You don’t want to utterly soak the ground so that the dirt starts to move, but you do want to do some deep watering.

1. It Isn’t Necessary for All Plants

Watering system
Credit: Kevin Dooley
  • Deep watering won’t work for plants with shallower roots
  • Most won’t be damaged by it either
  • Helpful for annuals and bigger plants

One normal misstep that people make is that they assume that deep watering will work for all of the plants in their yard– this isn’t legitimate. In fact, perennials and vegetables don’t need deep watering because they do not have roots that go too deep into the earth, according to Gardeners. Instead, their root systems are closer to the top. You will want to spend maybe a couple seconds more over them with the hose, but you don’t really need to look into deep watering at all.

As always, you want to look at your plants to see if there are marks of over watering or under watering.

In fact, the best technique here is to hand water your perennials and vegetables so that you know exactly how much water they are getting at any given time.

At times, it can seem silly to think so much about watering your trees. However, they do need it and you have a responsibility to take care of them.

Tree care is difficult, and it isn’t something that you want to do all by yourself. For daily maintenance and watering possibilities, you can take a lot of it into your own hands. Still, for bigger or harder jobs like bringing down branches, treating diseases, or pruning your trees, you want to contact a professional.

At Portland Tree Service, we can help you with all of your tree care needs – and we will bring our own tools. For more information about our services, give us a call today at (503) 941-0922.

Header photo courtesy of Sheila Sund on Flickr!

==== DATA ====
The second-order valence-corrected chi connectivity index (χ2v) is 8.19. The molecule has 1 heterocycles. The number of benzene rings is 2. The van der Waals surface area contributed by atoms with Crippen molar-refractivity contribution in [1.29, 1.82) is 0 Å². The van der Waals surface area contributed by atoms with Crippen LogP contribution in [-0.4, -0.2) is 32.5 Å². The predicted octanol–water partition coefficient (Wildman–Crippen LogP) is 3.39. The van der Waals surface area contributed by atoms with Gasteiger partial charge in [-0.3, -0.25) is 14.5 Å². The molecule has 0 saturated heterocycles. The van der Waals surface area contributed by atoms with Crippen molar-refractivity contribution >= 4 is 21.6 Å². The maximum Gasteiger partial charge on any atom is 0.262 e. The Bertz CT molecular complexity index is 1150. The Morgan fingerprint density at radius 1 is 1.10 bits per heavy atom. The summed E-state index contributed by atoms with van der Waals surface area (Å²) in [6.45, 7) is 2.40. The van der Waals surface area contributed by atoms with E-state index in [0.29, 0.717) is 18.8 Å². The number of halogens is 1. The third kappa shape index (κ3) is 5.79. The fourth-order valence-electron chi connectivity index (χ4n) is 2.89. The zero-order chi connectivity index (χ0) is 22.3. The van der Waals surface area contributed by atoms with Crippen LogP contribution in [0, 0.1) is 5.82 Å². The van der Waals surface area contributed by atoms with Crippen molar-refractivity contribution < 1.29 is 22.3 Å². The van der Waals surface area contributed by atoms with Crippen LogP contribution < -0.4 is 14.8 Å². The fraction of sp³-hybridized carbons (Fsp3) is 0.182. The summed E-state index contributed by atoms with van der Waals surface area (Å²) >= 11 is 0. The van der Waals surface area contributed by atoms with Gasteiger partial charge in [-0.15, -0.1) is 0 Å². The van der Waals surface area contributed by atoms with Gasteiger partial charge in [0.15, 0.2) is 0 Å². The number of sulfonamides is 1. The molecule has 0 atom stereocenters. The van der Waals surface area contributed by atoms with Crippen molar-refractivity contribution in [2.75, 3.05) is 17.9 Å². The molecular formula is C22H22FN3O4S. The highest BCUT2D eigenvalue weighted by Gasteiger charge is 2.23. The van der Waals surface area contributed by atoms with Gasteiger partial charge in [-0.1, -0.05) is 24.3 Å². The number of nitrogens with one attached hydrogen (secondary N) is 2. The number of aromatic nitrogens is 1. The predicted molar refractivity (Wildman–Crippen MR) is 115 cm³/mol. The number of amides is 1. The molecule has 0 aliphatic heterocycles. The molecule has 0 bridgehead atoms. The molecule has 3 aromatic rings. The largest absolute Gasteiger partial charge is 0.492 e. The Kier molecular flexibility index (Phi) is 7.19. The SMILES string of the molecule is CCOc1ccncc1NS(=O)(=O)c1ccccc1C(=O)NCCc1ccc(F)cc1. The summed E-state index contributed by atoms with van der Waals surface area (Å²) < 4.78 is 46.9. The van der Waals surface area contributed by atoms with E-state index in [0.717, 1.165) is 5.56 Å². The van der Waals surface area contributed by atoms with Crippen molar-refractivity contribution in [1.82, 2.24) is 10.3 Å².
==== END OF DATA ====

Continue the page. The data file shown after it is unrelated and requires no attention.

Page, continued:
16 Apr 2018

Tree Care Tool Kit: The 5 Tools You Absolutely Need

As a homeowner, there will be times when you want to take the care of your trees into your own hands. While it might seem strange, we understand that – you want to be able to do some things by yourself. It is important to remember that tree care is dangerous and you do want to call a professional for some of the bigger jobs. Still, there are some things you can do by yourself.

Doing some basic maintenance to your trees helps you to better understand them and know when there is something you might need help handling.

However, you do have to make sure that you are using your tools properly, storing them properly, and only using them for what they were intended to do.

So what are some of the tools that should be in your shed? Here are a few:

5. Hand Pruners

Hand pruners
Credit: Thomas
  • Help with basic maintenance
  • Be careful when using them – use eye protection
  • Make sure to clean pruners regularly

Per Garden Products Review, “Pruners (also called clippers, pruning shears, or secateurs) are used to trim and shape plants, deadhead, prune out dead or damaged foliage and small branches, and cut back perennials. They’re one of the most-used gardening tools so it’s important to get a pair that works best for you.”

It might come as a surprise, but you shouldn’t prune your bigger trees. Instead, you can use it to keep up with some routine maintenance on your plants and bushes, especially vegetable plants. You don’t want to cut anything that is thicker than an inch, or you will be doing too much damage.

You have to be extremely judicious with your cutting, and this definitely isn’t something you can do to actually prune your tree, but it can help with maintenance between professional sessions.

4. Wheelbarrow

Wheelbarrow
Credit: Seabamirum
  • Never goes out of style
  • Helps with all jobs
  • Inspires you to work